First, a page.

High Court Judge calls for fresh approach to adoption

fostering and adoption

It may no longer be possible to create an “impermeable seal” around adoption, a High Court Judge has suggested.

In a lecture given to the Family Justice Council yesterday, Appeal Court Judge Lord Justice McFarlane said the high rate of adoption in the UK, particularly amongst older children, combined with the pervasive nature of social media posed real challenges to the care system. Older adopted children carried stronger memories of their birth families and were more likely to be traumatised as a result he noted.

“The difficulties facing adopters and adopted children in this regard have been made significantly more difficult … with the ever-increasing facility to trace and make contact, in an uncontrolled way, with individuals over the internet or via social media”.

Facebook and similar sites have caused, the Judge claimed, an “erosion in the hitherto impermeable seal around the adoptive placement”.

As a result, His Lordship suggested, it may be necessary to “raise the question of whether our model of adoption continues to be as valuable to each of the individuals concerned as we have hitherto held that it is”.

The Judge was critical of adoption practices in the UK, which has a high rate of forcible adoption when compared to other countries.

“Magistrates and judges up and down the country on every day of the week are making these highly intrusive draconian orders removing children permanently from their natural families on the basis that to do so is better for the child and that ‘nothing else will do’. But, I ask rhetorically: ‘How do we know this is so?’”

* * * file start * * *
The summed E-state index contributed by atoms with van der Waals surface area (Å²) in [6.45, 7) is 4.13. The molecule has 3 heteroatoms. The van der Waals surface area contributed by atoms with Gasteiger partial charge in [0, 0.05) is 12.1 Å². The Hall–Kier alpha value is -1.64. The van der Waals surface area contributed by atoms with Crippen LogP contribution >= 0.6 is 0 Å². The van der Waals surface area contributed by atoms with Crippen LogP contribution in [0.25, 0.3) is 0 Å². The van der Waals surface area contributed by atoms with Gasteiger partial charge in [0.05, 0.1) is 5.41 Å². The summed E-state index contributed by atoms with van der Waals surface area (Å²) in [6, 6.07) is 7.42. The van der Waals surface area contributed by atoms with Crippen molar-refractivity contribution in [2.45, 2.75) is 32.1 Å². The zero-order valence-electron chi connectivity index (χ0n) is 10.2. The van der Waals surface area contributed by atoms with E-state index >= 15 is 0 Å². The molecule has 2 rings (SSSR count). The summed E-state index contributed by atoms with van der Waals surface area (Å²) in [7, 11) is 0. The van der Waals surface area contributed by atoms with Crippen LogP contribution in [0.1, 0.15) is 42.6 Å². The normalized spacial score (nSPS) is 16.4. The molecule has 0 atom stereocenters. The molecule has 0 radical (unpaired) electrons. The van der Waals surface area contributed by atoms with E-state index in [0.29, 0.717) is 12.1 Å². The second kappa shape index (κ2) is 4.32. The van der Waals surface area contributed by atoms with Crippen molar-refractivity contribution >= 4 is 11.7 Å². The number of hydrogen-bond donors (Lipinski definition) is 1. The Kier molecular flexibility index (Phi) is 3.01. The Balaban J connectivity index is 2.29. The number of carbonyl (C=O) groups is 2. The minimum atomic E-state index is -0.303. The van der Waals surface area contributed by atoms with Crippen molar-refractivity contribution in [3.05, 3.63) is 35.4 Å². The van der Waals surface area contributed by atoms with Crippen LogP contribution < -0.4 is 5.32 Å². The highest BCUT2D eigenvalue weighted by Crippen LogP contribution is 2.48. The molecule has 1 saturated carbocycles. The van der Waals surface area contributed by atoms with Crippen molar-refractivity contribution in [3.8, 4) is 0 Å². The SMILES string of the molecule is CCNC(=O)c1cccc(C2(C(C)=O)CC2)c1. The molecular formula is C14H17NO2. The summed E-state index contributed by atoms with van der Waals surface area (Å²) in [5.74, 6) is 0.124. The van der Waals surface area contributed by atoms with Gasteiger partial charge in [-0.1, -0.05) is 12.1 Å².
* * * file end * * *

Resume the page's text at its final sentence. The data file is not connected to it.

Approximately 20 per cent of all adoptions involve children over the age of four, he noted, and some involve eight year-olds or even older youngsters. Adoptions at an older age leads to a higher rate of placement breakdown and such youngsters are also more likely to spontaneously try and make contact with their birth families via Facebook and similar services, and experience disruption and upset as a result. This, said the Judge:

“…seems a long cry from the sunny upland of a happy, settled, secure future with a ‘forever family’ which has been the traditional goal of those making adoption orders to date”.

His Lordship also cited widespread ignorance about the nature of the family court system, believing this leads “some parents to disengage entirely from the process, refuse to be assessed by independent experts, dispense with the expert lawyers freely provided by the state and, in some extreme cases, flee with their children to Ireland, France or further afield.”

Lord Justice McFarlane’s speech was entitled Holding the risk: the balance between child protection and the right to family life. Read it in full here.

The Family Justice Council is a legal advisory body sponsored by the Ministry of Justice.

Image by Keoni Cabral via Flickr

Stowe Family Law Web Team

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6 comments

keith - March 10, 2017 at 3:29pm

I’ll make it simple for Justice McFarlane.
Abolish Forced Adoption, as that is the True Draconian nature of child protection in this country and the sooner this happens the better for all involved, including the Tax payers Millions that continues to pour down a bottomless pit!

CB - March 10, 2017 at 5:07pm

How can parents or Grandparents engage, within these courts, when they are not allowed to engage? have no idea what the accusations are, where they came from by whom, initial instructions, JUST ANSWER THE QUESTIONS,, in my grandsons case, QC [name edited], I will do the neglect case later, well there was no later, without any argument in the court, A) the childs name was changed to the name of a child that has never existed, B) Not one ounce of truth that sat within the hospital he had been taken to, for investigation into his many problems since his breech, starved of oxygen birth, (head not growing) stays hidden to date.